The Oscar-winning documentary "Free Solo" accompanies the exceptional climber Alex Honnold on one of his greatest challenges: He climbs the mighty granite rock El Capitan in Yosemite National Park without any protection or aids - and thus dares a deadly risk.
We get an insight into all the mental and psychological efforts that the then 33-year-old Honnold has to master in free solo climbing. The US American describes his climbing passion as a mental game: "It's about understanding and controlling your fears so they don't rule you! You have to learn to have confidence in your abilities and focus on what you can control."
Honnold speaks of a skill that Italian soccer star Roberto Baggio apparently did not have access to in the 1994 World Cup final against Brazil. Baggio shot his decisive penalty grotesquely wide of the goal, his face frozen in blankness and frustration. This moment of failure manifested itself as an iconic image in the collective sports memory ("the man who died standing"). It is a symbol of the moment when the pressure is greatest and an athlete has the chance to lead his team to victory - but the nerves do not play along.
The history of sports knows many athletes who failed in decisive moments - or who surpassed themselves in exactly those moments. How can athletes prepare themselves mentally for great challenges so that they don't freeze before the moment?
One way is to talk to yourself, says sports psychology consultant Thorsten Loch. "You can use it to support your actions, so a threat becomes a challenge." Many athletes* could tell him how it feels for them when things don't go their way at certain moments, they then experience a kind of helplessness in competition. But in turn, they can't articulate what it should ideally feel like to be and stay in the flow.
That's why the first thing to do is to work out how to define this ideal state that brings you to top performance. Only then will one be able to call it up when needed. "This can succeed, for example, via a visualization, a very specific image"explains Thorsten Loch. When it comes down to it, it is then a matter of calling up precisely this image in the mind.
Loch worked with a soccer goalkeeper who suffered from the pressure that was on him. "He told me that he wanted to be like a wall. We then worked with that image. His strengths include reflexes, loud coaching, leadership qualities and many more. We visualized all these positive qualities into bricks, which in the image we work with, form that wall that he wants to embody." The terms also landed on the inside surface of his goalkeeper gloves, a glimpse of which helped him during games.
The internationally active mental coach Dr. Rita Regös has already prepared many athletes and teams for the Olympic Games and accompanied them there. She knows: "If too much attention is paid to nervousness, it can tip over." And when performance is at risk, self-efficacy must come into play. In other words, she prepares the athletes in advance for various difficult situations that can arise in the competition, so that they can then react optimally on their own. Mental strength on demand, as with Alex Honnold.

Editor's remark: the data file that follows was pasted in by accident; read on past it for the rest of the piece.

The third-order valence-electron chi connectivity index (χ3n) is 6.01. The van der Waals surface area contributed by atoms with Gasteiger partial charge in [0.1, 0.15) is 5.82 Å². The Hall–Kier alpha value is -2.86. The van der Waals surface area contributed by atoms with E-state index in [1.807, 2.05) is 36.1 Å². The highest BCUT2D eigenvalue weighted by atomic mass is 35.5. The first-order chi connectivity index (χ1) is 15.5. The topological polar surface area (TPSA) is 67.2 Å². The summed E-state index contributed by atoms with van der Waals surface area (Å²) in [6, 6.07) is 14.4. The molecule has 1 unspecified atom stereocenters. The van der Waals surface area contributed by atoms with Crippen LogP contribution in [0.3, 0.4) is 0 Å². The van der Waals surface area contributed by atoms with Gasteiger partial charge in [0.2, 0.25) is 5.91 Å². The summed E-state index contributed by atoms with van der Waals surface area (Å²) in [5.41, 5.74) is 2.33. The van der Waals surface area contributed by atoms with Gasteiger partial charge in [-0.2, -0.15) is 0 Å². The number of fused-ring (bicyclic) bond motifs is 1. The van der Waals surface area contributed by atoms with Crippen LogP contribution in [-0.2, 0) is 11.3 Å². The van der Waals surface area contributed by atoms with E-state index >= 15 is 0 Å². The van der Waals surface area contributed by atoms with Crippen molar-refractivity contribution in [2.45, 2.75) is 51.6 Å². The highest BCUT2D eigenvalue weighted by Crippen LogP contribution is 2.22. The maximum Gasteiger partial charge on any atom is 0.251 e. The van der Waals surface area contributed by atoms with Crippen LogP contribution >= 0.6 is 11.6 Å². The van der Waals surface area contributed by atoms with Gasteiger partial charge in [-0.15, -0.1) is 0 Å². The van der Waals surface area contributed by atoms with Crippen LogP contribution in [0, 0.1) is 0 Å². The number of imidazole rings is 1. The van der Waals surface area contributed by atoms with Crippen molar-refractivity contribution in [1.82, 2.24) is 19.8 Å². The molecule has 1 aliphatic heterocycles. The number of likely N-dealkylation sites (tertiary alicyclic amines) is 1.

- Visualize your success: Use the power of imagination by visualizing yourself achieving your athletic goals. Visualize success, feel the positive energy and imagine overcoming obstacles. This mental exercise can help you boost your confidence.
- Set realistic goals: Set clear, achievable goals for your training and competitions. Breaking your goals into small milestones will help you see progress and stay motivated. Achieving goals helps increase your mental toughness.
- Develop a positive attitude: cultivate a positive and optimistic attitude toward sports. Focus on your strengths, be patient with yourself and learn from setbacks. By viewing challenges as opportunities, you will become more resilient and better able to handle stress.
- Practice mental techniques: Incorporate mental techniques such as mindfulness, breathing exercises or meditation into your training. These techniques will help you improve focus, reduce stress and increase your concentration. They can also help reduce nervousness before competitions.
- Build a strong environment: Surround yourself with people who support and motivate you. Look for training partners, coaches or mentors who can help you develop as an athlete. Community and support can help you stay mentally strong even in difficult times.
Regös remembers a female sports shooter who allowed herself to be distracted by the sound of a rolling suitcase in the background during a competition situation. She got angry, both at the person who caused it and at herself, because she allowed herself to be distracted. Her shots were accordingly unfocused.
"This situation ended up in a black box of our own experience. Then we look for other contingencies that other athletes* have experienced." Goal: For every situation, it should be possible to find the right mental tool in the bag of tricks that will help in a difficult situation.
The importance of mental toughness in competitive sports has increased significantly in recent years, says sports psychology consultant Linda Rapp: "Because some athletes* share the successes of their psychological coaching on their social media channels, others are also becoming more aware of the part that the mind and, in particular, mental strength play in physical performance."
However, the topic of mental strength or psychological and mental coaching - unlike free climbing - is far from penetrating all sports, he said. "There's still a lot of room to go."